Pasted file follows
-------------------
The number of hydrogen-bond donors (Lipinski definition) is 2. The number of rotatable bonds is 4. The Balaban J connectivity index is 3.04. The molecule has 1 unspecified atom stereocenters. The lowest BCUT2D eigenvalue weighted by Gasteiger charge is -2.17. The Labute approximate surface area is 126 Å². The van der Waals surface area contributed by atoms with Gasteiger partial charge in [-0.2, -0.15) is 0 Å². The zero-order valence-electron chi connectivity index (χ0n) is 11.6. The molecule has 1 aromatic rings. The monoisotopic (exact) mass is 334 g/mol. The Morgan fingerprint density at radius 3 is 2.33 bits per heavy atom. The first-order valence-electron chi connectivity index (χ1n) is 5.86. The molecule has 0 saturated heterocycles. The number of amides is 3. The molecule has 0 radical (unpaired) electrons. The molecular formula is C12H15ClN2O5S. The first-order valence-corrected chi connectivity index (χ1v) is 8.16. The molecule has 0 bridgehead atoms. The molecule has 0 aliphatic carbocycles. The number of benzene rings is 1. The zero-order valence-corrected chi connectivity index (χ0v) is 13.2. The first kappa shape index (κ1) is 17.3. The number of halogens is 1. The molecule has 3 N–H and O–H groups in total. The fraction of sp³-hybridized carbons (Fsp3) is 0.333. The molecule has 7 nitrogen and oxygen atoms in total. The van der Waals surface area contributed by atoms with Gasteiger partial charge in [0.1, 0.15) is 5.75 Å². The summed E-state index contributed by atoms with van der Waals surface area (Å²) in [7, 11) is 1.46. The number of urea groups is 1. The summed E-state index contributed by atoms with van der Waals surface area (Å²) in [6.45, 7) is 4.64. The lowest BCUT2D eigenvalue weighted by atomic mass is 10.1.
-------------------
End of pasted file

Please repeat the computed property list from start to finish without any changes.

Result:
The number of hydrogen-bond donors (Lipinski definition) is 2. The number of rotatable bonds is 4. The Balaban J connectivity index is 3.04. The molecule has 1 unspecified atom stereocenters. The lowest BCUT2D eigenvalue weighted by Gasteiger charge is -2.17. The Labute approximate surface area is 126 Å². The van der Waals surface area contributed by atoms with Gasteiger partial charge in [-0.2, -0.15) is 0 Å². The zero-order valence-electron chi connectivity index (χ0n) is 11.6. The molecule has 1 aromatic rings. The monoisotopic (exact) mass is 334 g/mol. The Morgan fingerprint density at radius 3 is 2.33 bits per heavy atom. The first-order valence-electron chi connectivity index (χ1n) is 5.86. The molecule has 0 saturated heterocycles. The number of amides is 3. The molecule has 0 radical (unpaired) electrons. The molecular formula is C12H15ClN2O5S. The first-order valence-corrected chi connectivity index (χ1v) is 8.16. The molecule has 0 bridgehead atoms. The molecule has 0 aliphatic carbocycles. The number of benzene rings is 1. The zero-order valence-corrected chi connectivity index (χ0v) is 13.2. The first kappa shape index (κ1) is 17.3. The number of halogens is 1. The molecule has 3 N–H and O–H groups in total. The fraction of sp³-hybridized carbons (Fsp3) is 0.333. The molecule has 7 nitrogen and oxygen atoms in total. The van der Waals surface area contributed by atoms with Gasteiger partial charge in [0.1, 0.15) is 5.75 Å². The summed E-state index contributed by atoms with van der Waals surface area (Å²) in [7, 11) is 1.46. The number of urea groups is 1. The summed E-state index contributed by atoms with van der Waals surface area (Å²) in [6.45, 7) is 4.64. The lowest BCUT2D eigenvalue weighted by atomic mass is 10.1.